Estelle: Yes. The short answer for this question is yes, Red Hat is suitable for engineering students. So being an student or having that background sets you at an advantage because you already have that analytical, critical thinking and even problem solving skills. So it really sets at that advantage for Red Hat technology. And I'll say Red Hat has an array of certification oriented towards job roles from system administration, to system engineering and architecture, to development, and even application administrations and all sorts of cloud and virtualization administration. So it depends on what your goals and visions are. The Red Hat certified system administrator for example, is a Red Hat basic certification, which guarantees that an administrator knows how to configure a logical storage, work with the system security control, inaudible security, enhanced Linux, firewalls and access controls and manage its file system and user beads. And then further, we have the Red Hat certified system engineer that adds to these with skills in web server administration, remote storage, connection, configuring DNS server, NFS server, FTP, and SMTP services, and many others. Further, you can also go to be an expertise dealing with directory service, virtualization, clustering, and remote storage, giving security handling inaudible and other advanced technology. So of course having that engineering background will really set you at an advantage. And I will say, if you think you want to go in for any Red Hat inaudible, what I'll tell you is that you can do more than what you think you can do. Just your mind to it. It's nothing too complicated as an engineering student or with that engineering background. I strongly believe you will succeed and do good.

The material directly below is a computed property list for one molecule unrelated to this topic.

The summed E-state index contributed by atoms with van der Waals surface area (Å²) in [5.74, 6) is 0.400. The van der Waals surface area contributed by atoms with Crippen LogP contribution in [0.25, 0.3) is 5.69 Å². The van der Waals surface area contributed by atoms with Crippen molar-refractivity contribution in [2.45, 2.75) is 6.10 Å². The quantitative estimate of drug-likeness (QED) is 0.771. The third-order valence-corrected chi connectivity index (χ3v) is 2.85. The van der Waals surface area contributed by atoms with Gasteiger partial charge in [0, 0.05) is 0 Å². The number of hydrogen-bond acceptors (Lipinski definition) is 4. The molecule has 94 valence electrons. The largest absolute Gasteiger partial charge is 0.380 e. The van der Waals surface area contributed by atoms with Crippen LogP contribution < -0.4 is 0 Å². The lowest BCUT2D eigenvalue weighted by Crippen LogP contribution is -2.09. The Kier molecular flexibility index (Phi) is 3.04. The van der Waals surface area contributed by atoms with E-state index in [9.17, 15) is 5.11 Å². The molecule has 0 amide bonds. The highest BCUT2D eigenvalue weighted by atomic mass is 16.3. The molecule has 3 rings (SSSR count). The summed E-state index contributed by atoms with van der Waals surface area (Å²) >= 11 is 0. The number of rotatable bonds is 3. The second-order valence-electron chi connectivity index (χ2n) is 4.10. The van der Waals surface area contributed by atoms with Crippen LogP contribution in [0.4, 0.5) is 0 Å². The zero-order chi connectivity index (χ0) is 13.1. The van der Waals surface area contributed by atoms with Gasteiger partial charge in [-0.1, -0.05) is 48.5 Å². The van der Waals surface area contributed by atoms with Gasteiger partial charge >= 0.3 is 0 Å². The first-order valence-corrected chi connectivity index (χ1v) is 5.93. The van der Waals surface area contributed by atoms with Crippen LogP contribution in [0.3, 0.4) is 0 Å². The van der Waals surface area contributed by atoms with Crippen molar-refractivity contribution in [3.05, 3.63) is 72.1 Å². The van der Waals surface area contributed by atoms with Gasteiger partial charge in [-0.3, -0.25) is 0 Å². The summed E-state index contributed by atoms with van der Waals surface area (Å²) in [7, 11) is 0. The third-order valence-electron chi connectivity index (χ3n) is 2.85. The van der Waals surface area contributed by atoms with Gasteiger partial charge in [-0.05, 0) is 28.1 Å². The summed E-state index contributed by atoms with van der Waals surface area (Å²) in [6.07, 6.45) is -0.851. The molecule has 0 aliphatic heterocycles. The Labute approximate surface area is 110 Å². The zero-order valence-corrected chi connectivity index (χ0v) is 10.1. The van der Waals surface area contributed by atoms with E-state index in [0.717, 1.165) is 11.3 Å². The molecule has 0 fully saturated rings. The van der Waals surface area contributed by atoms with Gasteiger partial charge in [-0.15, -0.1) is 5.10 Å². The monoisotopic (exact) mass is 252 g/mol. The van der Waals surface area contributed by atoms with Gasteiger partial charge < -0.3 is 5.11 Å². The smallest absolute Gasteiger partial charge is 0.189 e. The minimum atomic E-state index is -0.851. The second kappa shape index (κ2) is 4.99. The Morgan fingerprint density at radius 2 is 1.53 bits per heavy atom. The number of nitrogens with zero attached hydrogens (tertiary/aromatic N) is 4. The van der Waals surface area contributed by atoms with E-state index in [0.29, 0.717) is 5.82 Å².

Louis: I wanted to append to that, also. The one skill I look for the most when I'm interviewing potential engineers of any stripe is the ability to troubleshoot or problem solve. The ability to think logically through a problem. And so engineering typically lends itself to that quite well. And Ansible is the same way. It's the ability to troubleshoot, because you never get it right out of the box. You have to iterate. And so the ability to troubleshoot is the thing that I find the hardest to teach and the most important in people I'm looking to hire.

Jim: Yeah. I'd like to add a slightly different slant to what both Lewis and Estelle had still had to say. So knowing that Red Hat is an open source company, what that implies is that individuals from outside of Red Hat, have the ability to download the source code, make changes to it, and possibly upload it back into our upstream source code tree. As an engineering student, what better opportunity to get involved with the community that is making an impact out in our ecosystem? I have a son, he's 22 years old, he's a computer science major at a university here in Cincinnati, otherwise known as University of Cincinnati. And he actually got involved with an open shift operator project last summer. And it was really educational for him. So Red Hat has not only great products that engineering students can leverage, products like Ansible, where they can learn how to automate all of the different mundane tasks that they do all the time. But we also offer opportunities to contribute and to do things back upstream, to help define what not only future engineering students are going to leverage, but other people out in the ecosystem. So great opportunity to learn and a great opportunity to contribute back into the world.

Louis: And a heck of a resume builder.

Jim: Heck of a resume builder. That's right. If you want to impress somebody, show them that you volunteered, you've contributed your time to upstream projects that are making a difference. That's a big deal.

Malinda: Yeah, absolutely. And I want to iterate, too, what Lewis said about problem solvers. That's what we look for at Mosher. Everyone we hire, we want them to be problem solvers, be able to take something and pick it apart. So, all right. I'm trying to move forward here. So this is one of the more common questions that we get about Ansible, about IT automation. What are the biggest roadblocks to automation that we see at clients?